MANDAN – The last trials for 836 activists arrested during the Dakota Access Pipeline controversy have finished, with a large majority of the cases dismissed.
On Tuesday, the state’s final court case was against Katrina Silk, who was found not guilty of engaging in a riot, disobedience of safety orders during a riot, criminal trespass, and disorderly conduct, but was convicted of physical obstruction of a government function. District Judge David Reich sentenced her to 60 days of deferred unsupervised probation and a $325 fine.
Silk, along with 139 others, was arrested on October 22, 2016 after being “beaten with truncheons, pepper sprayed, kettled, and otherwise brutalized,” according to the Water Protector Legal Collective.
“I’m glad that it’s over and I’m happy that the judge saw that there was no riot, no criminal trespass and no disorderly conduct from that prayer walk,” Silk said.
In total, 392 cases were dismissed, 42 people were acquitted at trial, 185 cases had pretrial diversions, 146 people arranged for plea agreements. Only 26 people were convicted at trial, and there are 45 inactive warrants remaining, according to the Water Protector Legal Collective, the on-the-ground legal team for the Indigenous-led resistance to the 1,172-mile-long pipeline.
The Water Protector Legal Collective has spent the last two-and-a-half years defending activists ranging from Red Fawn Fallis, Sophia Wilansky, Hollywood actors, journalists, to former Standing Rock Tribal Chairman David Archambault II.
The organization brought in 31 experienced criminal defense movement lawyers to the state, all of whom worked multiple cases. Lawyers gathered their own evidence, posted bail for those arrested, organized petitions to the North Dakota Supreme Court, and fought to obtain evidence the state was unwilling to hand over pertaining to law enforcement’s relationship with TigerSwan, the private security company hired by Energy Transfer Partners to protect the pipeline and control the narrative.
The controversy brought in law enforcement from around the nation costing the state more than $38 million, some of which has been paid for by the pipeline’s parent company, Energy Transfer Partners, and by the federal government last summer. A total of $12.8 million is still owed to the Bank of North Dakota, and the state is hoping the U.S. Army Corps of Engineers will pay the costs.
The NoDAPL fight also brought in more than 20,000 Natives and others from around the world, unified Indigenous nations, and brought the Seven Council Fires (Oceti Sakowin) of the original Great Sioux Nation together for the first time in a century.
“The story of Standing Rock NoDAPL resistance is, in part, a story of increasingly escalating police violence and state repression on behalf of a corporate behemoth engaged in environmental racism and destruction of the planet,” the Water Protector Legal Collective said in a press release. “It was also a watershed moment in the continuing epic of Native liberation in the Americas.”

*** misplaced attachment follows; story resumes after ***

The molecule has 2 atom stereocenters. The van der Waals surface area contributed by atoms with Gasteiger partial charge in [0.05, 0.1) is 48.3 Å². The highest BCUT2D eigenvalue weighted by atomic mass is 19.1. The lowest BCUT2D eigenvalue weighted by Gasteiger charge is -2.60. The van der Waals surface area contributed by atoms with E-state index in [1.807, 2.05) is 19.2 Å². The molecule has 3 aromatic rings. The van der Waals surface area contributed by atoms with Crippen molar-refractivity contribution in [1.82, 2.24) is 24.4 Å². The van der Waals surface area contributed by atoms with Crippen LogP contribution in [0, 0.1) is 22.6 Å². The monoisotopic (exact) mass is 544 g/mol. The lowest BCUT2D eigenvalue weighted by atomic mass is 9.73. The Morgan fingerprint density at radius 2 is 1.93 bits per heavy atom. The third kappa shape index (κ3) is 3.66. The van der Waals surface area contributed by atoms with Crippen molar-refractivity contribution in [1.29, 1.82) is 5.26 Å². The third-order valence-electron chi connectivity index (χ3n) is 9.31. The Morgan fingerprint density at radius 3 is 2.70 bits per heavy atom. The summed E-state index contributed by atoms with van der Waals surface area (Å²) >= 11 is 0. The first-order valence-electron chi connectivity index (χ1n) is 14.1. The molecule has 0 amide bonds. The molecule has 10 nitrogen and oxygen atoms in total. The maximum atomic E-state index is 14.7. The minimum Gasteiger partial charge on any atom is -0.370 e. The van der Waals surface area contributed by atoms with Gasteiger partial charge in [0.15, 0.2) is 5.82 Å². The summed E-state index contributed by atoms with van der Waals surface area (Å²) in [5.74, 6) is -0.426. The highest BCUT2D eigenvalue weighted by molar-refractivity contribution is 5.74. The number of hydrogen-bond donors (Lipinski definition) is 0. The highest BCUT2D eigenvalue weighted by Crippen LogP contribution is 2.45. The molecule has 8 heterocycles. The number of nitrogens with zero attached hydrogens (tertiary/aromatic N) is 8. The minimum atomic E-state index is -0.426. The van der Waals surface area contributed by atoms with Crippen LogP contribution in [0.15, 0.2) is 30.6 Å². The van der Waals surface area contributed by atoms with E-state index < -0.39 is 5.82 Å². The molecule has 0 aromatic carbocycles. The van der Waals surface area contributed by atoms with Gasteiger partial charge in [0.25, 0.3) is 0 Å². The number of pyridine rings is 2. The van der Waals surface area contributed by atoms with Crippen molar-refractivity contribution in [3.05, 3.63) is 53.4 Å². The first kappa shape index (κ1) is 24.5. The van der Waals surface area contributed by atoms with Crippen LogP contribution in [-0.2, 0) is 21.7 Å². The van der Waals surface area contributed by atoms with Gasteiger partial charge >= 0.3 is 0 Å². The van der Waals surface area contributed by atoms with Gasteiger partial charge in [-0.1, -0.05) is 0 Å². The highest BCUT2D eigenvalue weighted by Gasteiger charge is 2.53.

Out of a total of 94 inactive NoDAPL warrant cases, 45 were dismissed for lack of evidence. Anyone wishing to resolve a warrant stemming from a Standing Rock case can still find help with the Water Protector Legal Collective.
While the organization’s defense work has ended, their offense is only starting, board member Rachel Lederman said.
“We are determined to press on for justice, no matter how long it takes,” Lederman said.
The organization filed a federal civil rights lawsuit, Dundon v. Kirchmeier, which seeks police accountability for violence at Backwater Bridge on the night of November 20, 2016. The lawsuit names Morton County Sheriff Kyle Kirchmeier, and they are awaiting a ruling from U.S. Chief Judge Daniel Hovland to allow the case to move into discovery phase.
“Our state charges and inhumane jail conditions resulted from brutal arrests that occurred not because the state had legitimate legal arguments to press charges, but simply out of desperation to end our collective tactics that were the only option available to effectively hold the extractive industry accountable for their impunity,” three-time Standing Rock arrestee Olive Bias said in a statement.
The Water Protector Legal Collective has also made partners with law universities and is petitioning the Inter-American Commission on Human Rights to conduct a hearing into the suppression of dissent in Indigenous communities for resisting extractive industries, according to the press release.
Water Protector Legal Collective Board President, Daniel T’seleie, said the NoDAPL experience was an “organizational milestone.”
“We did our best to reduce legal harms for the Standing Rock Water Protectors in racist colonial courts,” T’seleie said. “We commissioned a study that demonstrated the bias of the local jury pool that helped guide legal strategies for WPLC cooperating attorneys and local public defenders alike. Because of that data, many jury trials and much jail time was avoided.
“The mass arrests at Standing Rock may not have been the largest in the U.S. history of repression, but they are among the most significant, both in the lives of the individual Water Protectors like myself, but also for the future of Indigenous-centered environmental struggles. We now know how low the oil and gas industry will go to profit off of our mutual destruction.”
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